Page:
The AA Service Manual, p. 2:

Today, there are approximately 2 million members of Alcoholics Anonymous, represented in 125,000 groups spread across approximately 180 countries. More than 40 million copies of our basic text Alcoholics Anonymous have been distributed in over 70 languages. Indeed, A.A. has come a long way since the day in May 1935 when our co-founders, Dr. Bob and Bill W., met for the very first time. So how is it that Alcoholics Anonymous has grown into the worldwide Fellowship that we see today?

The obvious answer is that many people have found sobriety through A.A.’s program of recovery.

But there’s another reason, too: general service.

To those serving the Fellowship for the first time, the term “general service” may be unfamiliar.

From the earliest days of A.A., Bill W. envisioned our message of hope and recovery reaching sick and suffering alcoholics around the world. After all, alcoholism is a respecter of nothing—least of all the borders between nations. And yet, A.A. groups and intergroup/central offices were not well equipped to reach beyond their respective communities. Their focus, and rightly so, was—and is—local. So in A.A.’s early years, Bill and Dr. Bob assumed the overall leadership role. Yet, it didn’t take long for them to start to wonder: who will take over for us?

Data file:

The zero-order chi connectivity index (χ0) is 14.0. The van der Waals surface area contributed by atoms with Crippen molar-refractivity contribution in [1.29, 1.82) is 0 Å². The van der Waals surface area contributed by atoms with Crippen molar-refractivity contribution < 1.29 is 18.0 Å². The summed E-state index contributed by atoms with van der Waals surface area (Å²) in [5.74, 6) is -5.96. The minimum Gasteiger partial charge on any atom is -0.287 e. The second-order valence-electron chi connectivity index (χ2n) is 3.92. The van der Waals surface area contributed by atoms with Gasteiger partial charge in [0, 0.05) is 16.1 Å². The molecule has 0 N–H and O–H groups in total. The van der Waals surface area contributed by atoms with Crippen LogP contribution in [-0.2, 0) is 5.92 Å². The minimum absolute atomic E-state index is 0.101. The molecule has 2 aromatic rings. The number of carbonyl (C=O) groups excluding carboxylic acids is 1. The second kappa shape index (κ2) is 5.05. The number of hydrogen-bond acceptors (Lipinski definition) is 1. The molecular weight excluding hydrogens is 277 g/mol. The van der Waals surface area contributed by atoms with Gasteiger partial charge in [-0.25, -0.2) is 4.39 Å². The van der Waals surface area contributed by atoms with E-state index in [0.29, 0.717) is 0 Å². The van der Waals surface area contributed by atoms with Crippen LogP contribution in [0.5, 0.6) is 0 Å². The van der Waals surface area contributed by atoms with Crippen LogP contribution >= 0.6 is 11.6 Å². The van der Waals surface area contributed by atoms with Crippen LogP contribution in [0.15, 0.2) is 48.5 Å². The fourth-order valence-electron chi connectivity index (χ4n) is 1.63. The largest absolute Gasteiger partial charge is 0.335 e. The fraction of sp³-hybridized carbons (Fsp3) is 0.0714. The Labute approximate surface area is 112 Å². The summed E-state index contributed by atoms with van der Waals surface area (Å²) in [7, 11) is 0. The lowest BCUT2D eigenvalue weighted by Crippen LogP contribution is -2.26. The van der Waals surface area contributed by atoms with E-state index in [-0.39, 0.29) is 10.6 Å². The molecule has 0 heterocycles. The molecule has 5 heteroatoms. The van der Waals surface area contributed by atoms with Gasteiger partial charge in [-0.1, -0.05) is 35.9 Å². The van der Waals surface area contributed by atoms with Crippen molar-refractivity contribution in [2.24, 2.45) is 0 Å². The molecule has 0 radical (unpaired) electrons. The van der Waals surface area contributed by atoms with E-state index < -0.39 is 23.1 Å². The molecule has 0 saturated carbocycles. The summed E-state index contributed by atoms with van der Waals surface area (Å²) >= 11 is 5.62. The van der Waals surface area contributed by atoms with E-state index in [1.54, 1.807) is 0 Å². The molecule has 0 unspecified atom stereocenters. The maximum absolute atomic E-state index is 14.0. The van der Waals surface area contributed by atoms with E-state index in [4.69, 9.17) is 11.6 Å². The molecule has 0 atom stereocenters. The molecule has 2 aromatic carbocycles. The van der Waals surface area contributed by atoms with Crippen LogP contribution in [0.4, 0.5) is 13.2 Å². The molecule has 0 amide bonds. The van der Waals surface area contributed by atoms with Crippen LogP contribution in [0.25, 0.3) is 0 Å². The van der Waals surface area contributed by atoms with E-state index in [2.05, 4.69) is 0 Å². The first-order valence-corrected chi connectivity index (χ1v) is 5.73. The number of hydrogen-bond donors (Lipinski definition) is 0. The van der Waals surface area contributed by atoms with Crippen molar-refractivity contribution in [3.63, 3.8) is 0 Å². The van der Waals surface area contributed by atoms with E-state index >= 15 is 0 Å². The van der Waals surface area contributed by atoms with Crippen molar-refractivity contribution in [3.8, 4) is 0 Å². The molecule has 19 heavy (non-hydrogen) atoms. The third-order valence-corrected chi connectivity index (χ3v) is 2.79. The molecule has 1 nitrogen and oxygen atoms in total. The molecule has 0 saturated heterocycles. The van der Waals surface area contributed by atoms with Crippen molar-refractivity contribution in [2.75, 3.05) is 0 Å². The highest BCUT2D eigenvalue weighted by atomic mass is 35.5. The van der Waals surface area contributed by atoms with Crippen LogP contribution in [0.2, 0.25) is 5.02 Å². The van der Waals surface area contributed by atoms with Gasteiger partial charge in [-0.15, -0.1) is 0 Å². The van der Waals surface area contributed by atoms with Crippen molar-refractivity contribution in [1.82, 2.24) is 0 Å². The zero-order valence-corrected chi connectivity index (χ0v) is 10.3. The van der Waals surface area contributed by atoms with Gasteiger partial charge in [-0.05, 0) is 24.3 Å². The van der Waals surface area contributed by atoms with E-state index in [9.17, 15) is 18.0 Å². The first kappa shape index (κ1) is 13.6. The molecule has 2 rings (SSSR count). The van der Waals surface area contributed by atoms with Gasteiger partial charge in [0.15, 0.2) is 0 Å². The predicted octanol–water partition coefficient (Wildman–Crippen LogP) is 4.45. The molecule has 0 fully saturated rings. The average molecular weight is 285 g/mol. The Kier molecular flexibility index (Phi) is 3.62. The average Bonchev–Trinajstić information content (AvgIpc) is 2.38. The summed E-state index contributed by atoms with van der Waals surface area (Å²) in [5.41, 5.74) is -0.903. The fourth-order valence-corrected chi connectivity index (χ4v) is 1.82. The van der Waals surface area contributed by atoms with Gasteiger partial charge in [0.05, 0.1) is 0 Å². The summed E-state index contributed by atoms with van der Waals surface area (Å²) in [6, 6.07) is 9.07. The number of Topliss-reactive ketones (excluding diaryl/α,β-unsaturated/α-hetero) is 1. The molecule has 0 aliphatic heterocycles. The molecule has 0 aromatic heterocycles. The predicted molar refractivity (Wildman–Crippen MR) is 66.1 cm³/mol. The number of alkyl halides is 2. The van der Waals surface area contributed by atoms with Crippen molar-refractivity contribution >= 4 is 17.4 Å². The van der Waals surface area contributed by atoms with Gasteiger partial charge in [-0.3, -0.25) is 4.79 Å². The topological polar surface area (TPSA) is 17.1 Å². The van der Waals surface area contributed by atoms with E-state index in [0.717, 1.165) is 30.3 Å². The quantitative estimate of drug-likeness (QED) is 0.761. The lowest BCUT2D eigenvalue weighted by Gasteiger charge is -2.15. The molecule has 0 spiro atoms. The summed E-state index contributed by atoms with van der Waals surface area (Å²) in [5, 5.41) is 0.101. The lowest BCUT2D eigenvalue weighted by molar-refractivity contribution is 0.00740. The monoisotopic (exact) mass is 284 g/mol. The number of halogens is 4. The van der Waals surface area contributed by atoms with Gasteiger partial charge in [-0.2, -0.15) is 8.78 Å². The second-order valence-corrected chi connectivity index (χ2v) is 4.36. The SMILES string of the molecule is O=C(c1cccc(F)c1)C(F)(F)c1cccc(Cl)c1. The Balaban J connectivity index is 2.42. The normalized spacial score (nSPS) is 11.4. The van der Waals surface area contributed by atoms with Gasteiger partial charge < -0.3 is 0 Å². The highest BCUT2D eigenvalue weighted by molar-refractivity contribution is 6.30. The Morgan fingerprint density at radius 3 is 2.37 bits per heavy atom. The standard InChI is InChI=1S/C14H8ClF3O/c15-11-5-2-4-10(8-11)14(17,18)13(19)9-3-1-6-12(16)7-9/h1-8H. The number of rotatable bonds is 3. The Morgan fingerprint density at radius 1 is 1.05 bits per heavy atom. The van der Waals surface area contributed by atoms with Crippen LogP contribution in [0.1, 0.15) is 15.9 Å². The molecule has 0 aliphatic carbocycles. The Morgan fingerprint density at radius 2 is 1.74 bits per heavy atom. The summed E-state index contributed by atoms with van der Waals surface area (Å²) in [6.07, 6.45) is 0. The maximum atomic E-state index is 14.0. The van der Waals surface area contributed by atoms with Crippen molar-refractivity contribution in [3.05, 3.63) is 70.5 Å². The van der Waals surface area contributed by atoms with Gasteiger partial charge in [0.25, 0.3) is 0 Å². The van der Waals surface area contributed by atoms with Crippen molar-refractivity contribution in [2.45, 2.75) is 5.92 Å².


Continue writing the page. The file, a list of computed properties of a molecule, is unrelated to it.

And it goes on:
Bill came up with a bold solution. The early leadership of A.A. would be succeeded not by new people, but by the collective conscience of the groups in A.A.

Bill proposed a plan to create a “service structure” to facilitate Twelfth Step work across the country and around the world. This structure would bring to bear the collective conscience of the groups on matters affecting “A.A. as a whole.” At the heart of this structure would be the A.A. groups themselves, providing both the conscience and financial support for A.A. services throughout the Fellowship. It would be a structure to take the place of government in A.A., ensuring that the full voice of A.A. would be heard. Today, we call the service structure that developed from Bill’s plan the General Service Conference structure, or simply, general service.